Junk food

I like junk food, and will – from time to time – defend its existence. My defense is this: junk food isn’t 100% bad, for if it were, it wouldn’t exist. People wouldn’t want it.

Junk food isn’t globally bad – it’s bad for you (it will kill you over time), but it tastes good. It doesn’t taste good in the same way good food tastes good. An arugula salad from Blue Plate is good in a way that is different than the way a McD french fry is good. But that junk food definitely tastes good for a real definition of the term “good.”

Otherwise, it wouldn’t exist.

Junk food’s “goodness profile” over time goes something like this: it is good in the moment while you are eating it, but bad almost immediately afterward. You feel sick, fat, gross, guilty.

Healthy eaters are able to train themselves to experience that badness before they make the choice to eat the french fry, and may even experience its taste as a bad taste. (Addicted eaters experience that badness before they make the choice too, but choose to eat the food anyway. That pattern is probably true for all addiction behavior, I’d bet.)

I’ve found this junk food pattern persists across all sorts of human activities.

Writing crappy code even when you could do it right the first time is junk food coding. It feels good to see the software work but you will have to undo all the hax you committed getting there. That will feel bad.

Saying the nice thing instead of the true thing is junk food communication. It feels good to avoid conflict at the time, but you will have to undo the false understanding you’ve created between you and the person you are talking to. That will be bad.

Junk food behavior will kill your company. Here’s the nice thing about junk food behavior though – you know you are engaging in it at the time, and you can correct it. It takes discipline, but it doesn’t take a lot of analysis and self observation. You know it when you are doing it.

Get a coach.

Almost no one is able to push themselves to their limits without someone else pushing them too.

Think about it: Athletes all have coaches. Athletes are an obvious example of the raw pursuit of excellence (in generally clearly measurable ways). Great artists often have mentors. Great research groups have great PIs (Principal Investigators), and these groups spawn terrific researchers from their labs.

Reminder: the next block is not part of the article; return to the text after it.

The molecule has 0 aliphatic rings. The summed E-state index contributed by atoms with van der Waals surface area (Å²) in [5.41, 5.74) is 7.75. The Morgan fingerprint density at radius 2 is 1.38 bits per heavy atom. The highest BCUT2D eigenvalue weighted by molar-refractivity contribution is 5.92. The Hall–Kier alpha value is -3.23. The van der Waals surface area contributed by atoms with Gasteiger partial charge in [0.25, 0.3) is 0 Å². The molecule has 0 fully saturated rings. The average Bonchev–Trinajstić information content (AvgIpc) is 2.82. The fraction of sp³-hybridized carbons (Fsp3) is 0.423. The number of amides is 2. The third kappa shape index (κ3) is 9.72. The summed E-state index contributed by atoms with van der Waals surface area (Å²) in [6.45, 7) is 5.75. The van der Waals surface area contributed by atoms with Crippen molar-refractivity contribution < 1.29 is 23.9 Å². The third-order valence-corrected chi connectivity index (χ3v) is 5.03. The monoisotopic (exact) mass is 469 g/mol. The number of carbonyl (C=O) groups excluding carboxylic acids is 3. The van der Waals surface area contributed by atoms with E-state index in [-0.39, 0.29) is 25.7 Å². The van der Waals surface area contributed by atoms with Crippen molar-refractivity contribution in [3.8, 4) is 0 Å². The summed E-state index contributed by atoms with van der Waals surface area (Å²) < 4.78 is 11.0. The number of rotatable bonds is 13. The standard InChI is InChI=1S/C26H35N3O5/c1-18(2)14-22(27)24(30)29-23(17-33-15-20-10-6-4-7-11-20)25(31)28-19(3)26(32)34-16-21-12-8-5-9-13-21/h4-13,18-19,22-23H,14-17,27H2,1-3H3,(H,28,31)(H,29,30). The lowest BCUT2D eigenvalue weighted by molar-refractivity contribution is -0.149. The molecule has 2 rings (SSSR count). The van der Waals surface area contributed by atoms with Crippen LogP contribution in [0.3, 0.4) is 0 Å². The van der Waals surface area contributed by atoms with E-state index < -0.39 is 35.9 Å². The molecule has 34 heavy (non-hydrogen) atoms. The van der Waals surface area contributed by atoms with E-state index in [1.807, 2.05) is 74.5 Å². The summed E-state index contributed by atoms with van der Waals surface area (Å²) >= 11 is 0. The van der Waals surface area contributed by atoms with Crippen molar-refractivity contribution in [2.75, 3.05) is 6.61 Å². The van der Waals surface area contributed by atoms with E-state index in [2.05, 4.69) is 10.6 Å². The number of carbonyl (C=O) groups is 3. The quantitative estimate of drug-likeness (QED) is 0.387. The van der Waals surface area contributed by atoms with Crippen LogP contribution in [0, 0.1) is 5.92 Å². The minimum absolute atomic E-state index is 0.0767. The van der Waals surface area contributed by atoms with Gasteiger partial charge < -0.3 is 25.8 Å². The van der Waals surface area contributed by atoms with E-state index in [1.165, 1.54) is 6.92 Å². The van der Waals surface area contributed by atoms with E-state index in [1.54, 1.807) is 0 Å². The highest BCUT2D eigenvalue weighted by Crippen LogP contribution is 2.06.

Even the best, most disciplined people will want to flake every now and then. Even the best, most disciplined people will not always identify how they can improve their process, since they are busy in their process.

That’s why you should get advisors. If you don’t have any, watch out. You’ll likely persist in doing something dumb for too long, or at best, you’ll plateau while your competitors keep ascending. Bad.

Finally, not improving feels bad! Getting better – stretching yourself – is ultimately what you’ll find most rewarding. And it’s really hard to stretch yourself without someone helping you along.

(Thanks to Brandon Roy for stimulating this thought. Not this Brandon Roy, by the way. This one.)

How they fail

A follow up thought to my last blog post, which suggested that entrepreneurs can be categorized as either artists or strategists:

What is the failure mode for each?

The artist’s company will fail because he finds a local maxima that is not maximal enough. That is, he probably creates a good product, but it may not address a big enough need. He is more likely to arrive at something that works well without thinking about how robust that product’s market could ever be. The artist may also fail because he never ships. His company becomes a historical footnote.

The strategist’s company fails because he doesn’t know how to create a great product. He identifies a need (read: a market), but doesn’t have the taste or skill to create a real, functioning product that delivers in the way a good product does – by being lovingly crafted and obsessed over. His company becomes an also-ran.